art is a verb

Art is a Verb

Let’s start today with an exercise. Take a minute to close your eyes and just think about the word art. What comes to mind? It is great masterpieces by Monet and Van Gogh? Is it that popular print you wish you could get a hold of for your living room wall? Is the latest piece auctioned off for millions of dollars? If you imagined a painting or a drawing or a sculpture or really anything you could put your hands on if he museum staff would let you, I have something I want to talk about today. Because I think when we limit our concept of art to products that are made, we limit ourselves. We put this high expectation out there that no “normal” person can reach. And we make art something that we may like but we know is for someone else to create. What I challenge you with today is this: Let’s start thinking of art as a verb.


What is a verb?

I know we’re not all writers. We don’t all remember our eighth grade English teacher or the rules for grammar that she taught us, so I’ll give you a quick breakdown. A noun is a person, place, or thing. Generally, it’s something we can touch or experience with one of your senses (see, hear, taste, touch, smell). Your phone is a noun. Your child is a noun. Your lucky paint brush is a noun. (You mean I’m the only person with one of those?)

A verb, on the other hand, is an action. Something you can do. Run is a verb. Read is a verb. Spatter paint all over Humpty Dumpty is a verb (one that I quite enjoyed, if I do say so myself). Verbs are what make life something we live. A book is nothing if we don’t read it. Food is nothing if we don’t eat it. Can you even have a friend without hanging out, talking, or doing things together.

According to the dictionary, art is a noun. But why can’t we make it a verb. Or at least live like it’s one.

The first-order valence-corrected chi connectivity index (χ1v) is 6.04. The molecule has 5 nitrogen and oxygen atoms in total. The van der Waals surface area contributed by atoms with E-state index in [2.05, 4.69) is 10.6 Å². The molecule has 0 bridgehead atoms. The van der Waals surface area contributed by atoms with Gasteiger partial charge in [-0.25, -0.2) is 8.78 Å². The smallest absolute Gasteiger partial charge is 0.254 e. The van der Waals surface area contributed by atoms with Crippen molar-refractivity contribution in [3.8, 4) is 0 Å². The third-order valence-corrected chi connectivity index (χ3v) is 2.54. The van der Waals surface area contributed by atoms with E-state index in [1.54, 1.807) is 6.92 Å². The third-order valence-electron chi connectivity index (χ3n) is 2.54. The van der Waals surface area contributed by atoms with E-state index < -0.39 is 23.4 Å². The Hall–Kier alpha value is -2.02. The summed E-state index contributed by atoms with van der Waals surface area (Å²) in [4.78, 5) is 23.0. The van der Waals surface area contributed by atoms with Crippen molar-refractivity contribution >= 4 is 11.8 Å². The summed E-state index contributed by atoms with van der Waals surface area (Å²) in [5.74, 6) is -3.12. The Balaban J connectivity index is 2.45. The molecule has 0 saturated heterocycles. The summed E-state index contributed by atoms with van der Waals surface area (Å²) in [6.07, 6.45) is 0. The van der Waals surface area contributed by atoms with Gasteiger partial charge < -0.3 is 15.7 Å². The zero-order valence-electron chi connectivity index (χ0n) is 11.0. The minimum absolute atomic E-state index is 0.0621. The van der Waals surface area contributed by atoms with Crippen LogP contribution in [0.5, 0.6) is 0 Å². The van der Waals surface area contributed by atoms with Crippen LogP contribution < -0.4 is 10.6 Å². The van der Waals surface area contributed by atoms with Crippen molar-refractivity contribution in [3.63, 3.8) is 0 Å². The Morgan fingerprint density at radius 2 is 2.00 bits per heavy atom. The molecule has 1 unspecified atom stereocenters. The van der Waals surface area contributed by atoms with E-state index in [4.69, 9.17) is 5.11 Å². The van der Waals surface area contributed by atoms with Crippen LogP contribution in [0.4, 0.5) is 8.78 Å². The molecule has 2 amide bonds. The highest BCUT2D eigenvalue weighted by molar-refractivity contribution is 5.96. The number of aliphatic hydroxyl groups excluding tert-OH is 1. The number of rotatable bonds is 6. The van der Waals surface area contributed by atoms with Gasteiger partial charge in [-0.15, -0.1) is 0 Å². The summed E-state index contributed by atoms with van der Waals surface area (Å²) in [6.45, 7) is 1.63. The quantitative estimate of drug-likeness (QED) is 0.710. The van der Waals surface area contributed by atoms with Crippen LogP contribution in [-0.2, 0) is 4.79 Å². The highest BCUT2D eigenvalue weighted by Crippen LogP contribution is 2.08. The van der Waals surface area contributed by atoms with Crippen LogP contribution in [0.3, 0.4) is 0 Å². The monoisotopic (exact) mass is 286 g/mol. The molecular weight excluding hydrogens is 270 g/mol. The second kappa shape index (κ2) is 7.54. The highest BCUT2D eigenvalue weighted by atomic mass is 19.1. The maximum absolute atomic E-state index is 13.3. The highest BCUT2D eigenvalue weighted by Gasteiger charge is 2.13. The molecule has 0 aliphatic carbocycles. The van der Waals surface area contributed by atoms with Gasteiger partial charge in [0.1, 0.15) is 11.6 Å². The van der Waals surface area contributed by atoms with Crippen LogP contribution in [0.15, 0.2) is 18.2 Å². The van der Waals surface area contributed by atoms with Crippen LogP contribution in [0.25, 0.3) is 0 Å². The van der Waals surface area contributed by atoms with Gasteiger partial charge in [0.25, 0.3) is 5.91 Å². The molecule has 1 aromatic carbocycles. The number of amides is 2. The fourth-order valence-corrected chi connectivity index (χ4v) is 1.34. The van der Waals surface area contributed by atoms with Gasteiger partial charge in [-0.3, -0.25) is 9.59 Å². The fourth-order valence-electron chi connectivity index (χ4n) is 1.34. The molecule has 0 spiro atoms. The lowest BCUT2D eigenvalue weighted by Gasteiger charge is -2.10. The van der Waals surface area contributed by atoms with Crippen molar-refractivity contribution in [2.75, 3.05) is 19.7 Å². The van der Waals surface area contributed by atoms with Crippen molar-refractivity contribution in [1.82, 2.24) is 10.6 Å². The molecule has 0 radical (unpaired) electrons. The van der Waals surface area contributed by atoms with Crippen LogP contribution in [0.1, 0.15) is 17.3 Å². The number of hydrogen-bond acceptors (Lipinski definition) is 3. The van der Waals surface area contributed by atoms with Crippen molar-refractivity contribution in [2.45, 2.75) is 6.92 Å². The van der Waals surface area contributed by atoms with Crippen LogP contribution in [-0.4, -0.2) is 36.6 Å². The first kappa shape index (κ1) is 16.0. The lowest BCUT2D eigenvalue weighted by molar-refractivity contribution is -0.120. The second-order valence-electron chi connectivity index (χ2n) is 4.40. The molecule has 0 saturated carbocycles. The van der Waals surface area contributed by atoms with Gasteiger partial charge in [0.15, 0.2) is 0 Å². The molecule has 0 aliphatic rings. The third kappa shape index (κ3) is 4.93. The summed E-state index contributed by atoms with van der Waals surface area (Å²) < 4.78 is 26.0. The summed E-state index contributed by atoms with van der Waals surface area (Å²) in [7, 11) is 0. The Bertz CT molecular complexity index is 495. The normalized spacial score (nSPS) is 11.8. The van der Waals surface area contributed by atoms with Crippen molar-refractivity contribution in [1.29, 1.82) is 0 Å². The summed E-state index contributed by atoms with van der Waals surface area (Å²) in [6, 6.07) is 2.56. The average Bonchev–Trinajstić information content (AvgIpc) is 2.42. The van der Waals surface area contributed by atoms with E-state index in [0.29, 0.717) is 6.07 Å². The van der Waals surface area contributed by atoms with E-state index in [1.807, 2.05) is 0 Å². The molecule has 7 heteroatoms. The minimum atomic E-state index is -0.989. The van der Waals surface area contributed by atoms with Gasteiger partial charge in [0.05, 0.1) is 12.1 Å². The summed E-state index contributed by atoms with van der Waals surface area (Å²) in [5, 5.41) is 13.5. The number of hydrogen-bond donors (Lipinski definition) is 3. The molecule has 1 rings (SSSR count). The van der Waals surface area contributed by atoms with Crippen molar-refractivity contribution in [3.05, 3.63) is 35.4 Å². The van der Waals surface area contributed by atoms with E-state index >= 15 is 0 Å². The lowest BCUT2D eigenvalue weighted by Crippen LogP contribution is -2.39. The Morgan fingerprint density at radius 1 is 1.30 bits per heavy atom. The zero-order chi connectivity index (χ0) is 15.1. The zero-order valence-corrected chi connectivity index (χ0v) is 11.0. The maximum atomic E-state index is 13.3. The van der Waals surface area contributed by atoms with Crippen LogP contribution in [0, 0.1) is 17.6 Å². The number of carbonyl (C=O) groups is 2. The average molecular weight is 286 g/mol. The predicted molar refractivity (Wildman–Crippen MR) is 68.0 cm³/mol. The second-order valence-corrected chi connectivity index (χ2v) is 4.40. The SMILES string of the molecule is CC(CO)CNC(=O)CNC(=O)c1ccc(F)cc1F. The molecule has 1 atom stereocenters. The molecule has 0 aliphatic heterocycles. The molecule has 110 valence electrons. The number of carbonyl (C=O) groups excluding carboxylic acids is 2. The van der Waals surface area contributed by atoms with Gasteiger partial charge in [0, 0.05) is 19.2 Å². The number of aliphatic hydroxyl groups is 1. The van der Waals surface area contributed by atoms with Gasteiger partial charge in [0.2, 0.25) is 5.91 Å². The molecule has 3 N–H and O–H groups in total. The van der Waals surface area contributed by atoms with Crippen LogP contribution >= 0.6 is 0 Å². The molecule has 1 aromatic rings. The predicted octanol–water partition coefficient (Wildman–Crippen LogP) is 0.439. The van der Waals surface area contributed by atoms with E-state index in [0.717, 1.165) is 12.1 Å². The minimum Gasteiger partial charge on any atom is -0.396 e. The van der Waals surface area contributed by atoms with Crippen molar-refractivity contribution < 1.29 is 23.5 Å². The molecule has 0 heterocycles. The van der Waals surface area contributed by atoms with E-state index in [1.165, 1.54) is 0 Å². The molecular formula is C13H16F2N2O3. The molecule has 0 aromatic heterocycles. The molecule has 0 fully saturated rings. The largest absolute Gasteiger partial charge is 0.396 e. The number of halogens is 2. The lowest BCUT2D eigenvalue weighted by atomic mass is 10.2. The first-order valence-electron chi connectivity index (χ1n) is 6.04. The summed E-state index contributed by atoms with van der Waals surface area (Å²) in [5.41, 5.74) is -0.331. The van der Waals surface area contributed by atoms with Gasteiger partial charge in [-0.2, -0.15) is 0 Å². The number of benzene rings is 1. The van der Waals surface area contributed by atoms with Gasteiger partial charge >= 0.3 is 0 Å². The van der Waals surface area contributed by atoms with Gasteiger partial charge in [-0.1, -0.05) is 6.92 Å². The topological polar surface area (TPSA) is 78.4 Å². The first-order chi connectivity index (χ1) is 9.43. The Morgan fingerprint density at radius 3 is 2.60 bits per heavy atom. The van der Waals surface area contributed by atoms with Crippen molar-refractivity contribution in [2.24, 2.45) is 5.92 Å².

Art is experience

When we think of art as a noun, we think of it as a product. Something we buy. Something that goes in museums. Something that has nothing to do with how we live our lives unless it’s something pretty to look at. But when we do that, we are actually judging ourselves. We think that if what we create isn’t good enough to go in a museum or at least hang in the bathroom that it’s not real art. It’s not art at all. We don’t think that we, whoever we are, could be an artist.

Let’s flip that. What if we thought about art as a verb? As something we DO. It’s not about the picture that you paint but the act of painting that is art. It’s not the valuable vase sitting in the Smithsonian but the process – holding the clay in our hands and shaping it. It doesn’t matter what the shape is at the end of the day, whether it’s lopsided or something we smash back into a lump to shape again another day.

What if we could set our minds on the action rather than the product? Action is something we can all do. We don’t need to worry about what it looks like when we are done.


Process over produce

When it comes to kids’ art, people already get this. It’s called process art. It’s about the process of making art rather than the product itself. Process art says finger-painting on a table and then washing it off is just as much art as an owl made from cupcake liners. More so, even. It means that making footprints on a long strip of paper is art that kids do rather than art that kids make. And it doesn’t matter what the finished product looks like. As long as the experience is embraced.

So why do we put pressure on ourselves as adults to create a product rather than enjoying the process?


Sometimes I think we’re all a little to focused on outcomes. At least when it comes to art, I’d like to see people, adults and kids alike, think more about the experience than what comes of the experience. In 2020 and going forward, I’m going to encourage you to art. To enjoy the process, whatever it is, and not worry so much about being able to hang the product on your wall. It may never catch on to say I’m going to art this weekend, but that doesn’t mean we can’t change our attitude about the word. Let’s live, love, and art a little more each day.

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